"perhaps by attempting to avoid fines by hiding their phones from view"
As texting is illegal it could also be that drivers are now rushing to text quickly before being spotted which would increase the distraction and likelihood of an accident.
Laws banning texting or talking on a mobile phone while driving don't reduce car accidents. "In fact," concludes the US Highway Loss Data Institute, "[texting] bans are associated with a slight increase in the frequency of insurance claims filed under collision coverage for damage to vehicles in crashes." This counter- …
If the device is held on the steering wheel while the airbag goes off it won't give a very pretty result. Come to think of it, are drivers also distracted when they are poking their nose? That would be a *perfect* moment for an airbag to go off - I'd love to see the medical claim form for that one..
I could easily send a text on my old N95 without looking at it by the feel of a physical keypad. Most smartphones are keypadless and need your eyes to see what you are texting. Some have qwerty keyboards but its easier to use both hands (thumbs) to write anything on them.
I can bet every driver who visits The Reg has been distracted by:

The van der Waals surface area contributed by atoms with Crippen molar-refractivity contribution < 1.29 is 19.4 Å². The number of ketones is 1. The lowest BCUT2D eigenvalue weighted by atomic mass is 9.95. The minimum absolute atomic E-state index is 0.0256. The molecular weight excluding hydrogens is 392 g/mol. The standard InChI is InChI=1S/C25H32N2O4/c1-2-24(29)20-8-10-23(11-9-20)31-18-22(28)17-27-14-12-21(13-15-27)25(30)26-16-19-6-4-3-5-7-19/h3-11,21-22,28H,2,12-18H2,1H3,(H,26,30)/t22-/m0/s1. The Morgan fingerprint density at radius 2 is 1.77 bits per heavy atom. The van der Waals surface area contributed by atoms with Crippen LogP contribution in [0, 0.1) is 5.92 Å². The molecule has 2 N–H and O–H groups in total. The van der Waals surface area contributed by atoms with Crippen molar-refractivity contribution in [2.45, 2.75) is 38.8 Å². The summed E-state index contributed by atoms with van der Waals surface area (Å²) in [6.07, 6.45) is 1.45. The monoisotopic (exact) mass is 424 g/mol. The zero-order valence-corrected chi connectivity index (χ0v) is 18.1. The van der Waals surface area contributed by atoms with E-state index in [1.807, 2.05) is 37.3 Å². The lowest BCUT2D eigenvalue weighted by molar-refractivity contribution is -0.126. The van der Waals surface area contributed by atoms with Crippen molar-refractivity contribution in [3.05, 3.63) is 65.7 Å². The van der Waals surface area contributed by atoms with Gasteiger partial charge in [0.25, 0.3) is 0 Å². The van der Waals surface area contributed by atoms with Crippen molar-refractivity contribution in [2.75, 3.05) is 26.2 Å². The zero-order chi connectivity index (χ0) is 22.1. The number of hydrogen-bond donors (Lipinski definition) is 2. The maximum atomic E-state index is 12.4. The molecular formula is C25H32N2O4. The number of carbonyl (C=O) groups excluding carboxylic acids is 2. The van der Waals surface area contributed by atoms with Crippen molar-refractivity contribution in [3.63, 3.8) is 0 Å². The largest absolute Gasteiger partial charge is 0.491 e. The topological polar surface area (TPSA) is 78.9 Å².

Stuff rolling of passenger seat onto floor.
Spilling a drink
A pedestrian with interesting assets
Lack of sleep
Eating at the wheel
Changing the music
Following a satnav
A winged insect inside the car
A low flying aircraft
Mind altering substances
A badger in a tree
A badger in a tree above roadworks on mind altering substances
A badger in a tree above roadworks on mind altering substances with interesting assets
Where were we?
Oh yeah, phones, terribly distracting, a menace on our roads!
Ban them, ban them all - roads that is, we need our phones and cars, we can drive them across fields instead. Buy a tractor.
No (unless you count the passenger)
yes - though it was a helicopter and it was crop spraying and the car did get doused, liberally
yes (deep shame)
badger? no - though I once braked for a wild boar
s/badger/pigeon/ yes - when it hit the windscreen